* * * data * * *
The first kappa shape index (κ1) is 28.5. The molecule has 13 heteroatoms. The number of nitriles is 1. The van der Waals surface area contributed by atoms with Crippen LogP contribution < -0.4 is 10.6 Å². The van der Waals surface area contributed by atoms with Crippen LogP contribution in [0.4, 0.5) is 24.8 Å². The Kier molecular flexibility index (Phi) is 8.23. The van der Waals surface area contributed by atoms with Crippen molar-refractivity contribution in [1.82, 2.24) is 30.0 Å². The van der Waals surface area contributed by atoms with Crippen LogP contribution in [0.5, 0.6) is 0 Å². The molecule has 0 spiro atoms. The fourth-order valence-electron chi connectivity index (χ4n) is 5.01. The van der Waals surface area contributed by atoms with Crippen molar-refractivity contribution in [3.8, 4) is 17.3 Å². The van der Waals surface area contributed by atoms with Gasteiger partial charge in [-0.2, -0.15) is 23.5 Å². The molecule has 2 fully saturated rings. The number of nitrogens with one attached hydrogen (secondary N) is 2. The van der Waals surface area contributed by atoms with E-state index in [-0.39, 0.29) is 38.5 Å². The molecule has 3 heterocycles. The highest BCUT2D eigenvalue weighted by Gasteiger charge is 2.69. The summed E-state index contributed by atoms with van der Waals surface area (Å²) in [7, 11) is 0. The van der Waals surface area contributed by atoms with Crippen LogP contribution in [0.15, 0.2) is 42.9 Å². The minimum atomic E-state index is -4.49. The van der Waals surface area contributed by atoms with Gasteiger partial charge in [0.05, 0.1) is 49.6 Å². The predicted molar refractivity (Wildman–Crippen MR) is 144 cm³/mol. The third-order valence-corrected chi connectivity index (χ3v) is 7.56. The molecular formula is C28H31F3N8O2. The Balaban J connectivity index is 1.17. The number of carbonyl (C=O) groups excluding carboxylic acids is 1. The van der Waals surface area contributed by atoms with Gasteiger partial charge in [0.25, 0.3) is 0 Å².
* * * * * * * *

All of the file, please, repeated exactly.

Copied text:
The first kappa shape index (κ1) is 28.5. The molecule has 13 heteroatoms. The number of nitriles is 1. The van der Waals surface area contributed by atoms with Crippen LogP contribution < -0.4 is 10.6 Å². The van der Waals surface area contributed by atoms with Crippen LogP contribution in [0.4, 0.5) is 24.8 Å². The Kier molecular flexibility index (Phi) is 8.23. The van der Waals surface area contributed by atoms with Crippen molar-refractivity contribution in [1.82, 2.24) is 30.0 Å². The van der Waals surface area contributed by atoms with Crippen LogP contribution in [0.5, 0.6) is 0 Å². The molecule has 0 spiro atoms. The fourth-order valence-electron chi connectivity index (χ4n) is 5.01. The van der Waals surface area contributed by atoms with Crippen molar-refractivity contribution in [3.8, 4) is 17.3 Å². The van der Waals surface area contributed by atoms with Gasteiger partial charge in [-0.2, -0.15) is 23.5 Å². The molecule has 2 fully saturated rings. The number of nitrogens with one attached hydrogen (secondary N) is 2. The van der Waals surface area contributed by atoms with E-state index in [-0.39, 0.29) is 38.5 Å². The molecule has 3 heterocycles. The highest BCUT2D eigenvalue weighted by Gasteiger charge is 2.69. The summed E-state index contributed by atoms with van der Waals surface area (Å²) in [7, 11) is 0. The van der Waals surface area contributed by atoms with Crippen LogP contribution in [0.15, 0.2) is 42.9 Å². The minimum atomic E-state index is -4.49. The van der Waals surface area contributed by atoms with Gasteiger partial charge in [0.05, 0.1) is 49.6 Å². The predicted molar refractivity (Wildman–Crippen MR) is 144 cm³/mol. The third-order valence-corrected chi connectivity index (χ3v) is 7.56. The molecular formula is C28H31F3N8O2. The Balaban J connectivity index is 1.17. The number of carbonyl (C=O) groups excluding carboxylic acids is 1. The van der Waals surface area contributed by atoms with Gasteiger partial charge in [0.25, 0.3) is 0 Å².